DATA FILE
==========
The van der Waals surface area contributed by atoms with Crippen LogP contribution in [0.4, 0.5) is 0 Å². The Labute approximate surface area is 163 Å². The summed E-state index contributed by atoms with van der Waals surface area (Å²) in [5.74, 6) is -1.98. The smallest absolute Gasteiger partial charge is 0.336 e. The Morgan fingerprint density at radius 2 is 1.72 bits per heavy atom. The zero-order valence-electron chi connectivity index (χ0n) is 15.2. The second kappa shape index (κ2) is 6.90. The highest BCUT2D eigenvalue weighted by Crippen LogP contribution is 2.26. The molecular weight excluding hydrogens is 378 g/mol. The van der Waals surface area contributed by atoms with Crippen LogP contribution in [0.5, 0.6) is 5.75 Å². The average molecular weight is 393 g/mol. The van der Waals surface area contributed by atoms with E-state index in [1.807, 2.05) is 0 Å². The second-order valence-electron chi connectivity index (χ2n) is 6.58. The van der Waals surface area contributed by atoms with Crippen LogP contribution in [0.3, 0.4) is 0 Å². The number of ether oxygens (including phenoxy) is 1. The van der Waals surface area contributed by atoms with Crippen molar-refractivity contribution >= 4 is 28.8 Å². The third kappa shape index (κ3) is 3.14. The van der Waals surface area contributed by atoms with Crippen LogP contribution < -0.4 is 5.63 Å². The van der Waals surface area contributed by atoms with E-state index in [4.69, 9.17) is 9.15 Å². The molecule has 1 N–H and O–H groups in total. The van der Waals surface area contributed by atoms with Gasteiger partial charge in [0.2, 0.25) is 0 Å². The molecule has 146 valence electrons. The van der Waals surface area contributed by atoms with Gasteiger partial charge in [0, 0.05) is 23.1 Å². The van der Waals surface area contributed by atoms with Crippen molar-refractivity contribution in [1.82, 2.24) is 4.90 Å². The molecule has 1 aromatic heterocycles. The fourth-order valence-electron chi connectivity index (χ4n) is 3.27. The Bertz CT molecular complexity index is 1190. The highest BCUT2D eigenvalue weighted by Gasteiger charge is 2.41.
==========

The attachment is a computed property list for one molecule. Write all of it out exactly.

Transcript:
The van der Waals surface area contributed by atoms with Crippen LogP contribution in [0.4, 0.5) is 0 Å². The Labute approximate surface area is 163 Å². The summed E-state index contributed by atoms with van der Waals surface area (Å²) in [5.74, 6) is -1.98. The smallest absolute Gasteiger partial charge is 0.336 e. The Morgan fingerprint density at radius 2 is 1.72 bits per heavy atom. The zero-order valence-electron chi connectivity index (χ0n) is 15.2. The second kappa shape index (κ2) is 6.90. The highest BCUT2D eigenvalue weighted by Crippen LogP contribution is 2.26. The molecular weight excluding hydrogens is 378 g/mol. The van der Waals surface area contributed by atoms with Crippen LogP contribution in [0.5, 0.6) is 5.75 Å². The average molecular weight is 393 g/mol. The van der Waals surface area contributed by atoms with E-state index in [1.807, 2.05) is 0 Å². The second-order valence-electron chi connectivity index (χ2n) is 6.58. The van der Waals surface area contributed by atoms with Crippen LogP contribution in [0.3, 0.4) is 0 Å². The number of ether oxygens (including phenoxy) is 1. The van der Waals surface area contributed by atoms with Crippen molar-refractivity contribution >= 4 is 28.8 Å². The third kappa shape index (κ3) is 3.14. The van der Waals surface area contributed by atoms with Crippen LogP contribution < -0.4 is 5.63 Å². The van der Waals surface area contributed by atoms with E-state index in [4.69, 9.17) is 9.15 Å². The molecule has 1 N–H and O–H groups in total. The van der Waals surface area contributed by atoms with Gasteiger partial charge in [0.2, 0.25) is 0 Å². The molecule has 146 valence electrons. The van der Waals surface area contributed by atoms with Gasteiger partial charge in [0, 0.05) is 23.1 Å². The van der Waals surface area contributed by atoms with Crippen molar-refractivity contribution in [1.82, 2.24) is 4.90 Å². The molecule has 1 aromatic heterocycles. The fourth-order valence-electron chi connectivity index (χ4n) is 3.27. The Bertz CT molecular complexity index is 1190. The highest BCUT2D eigenvalue weighted by Gasteiger charge is 2.41.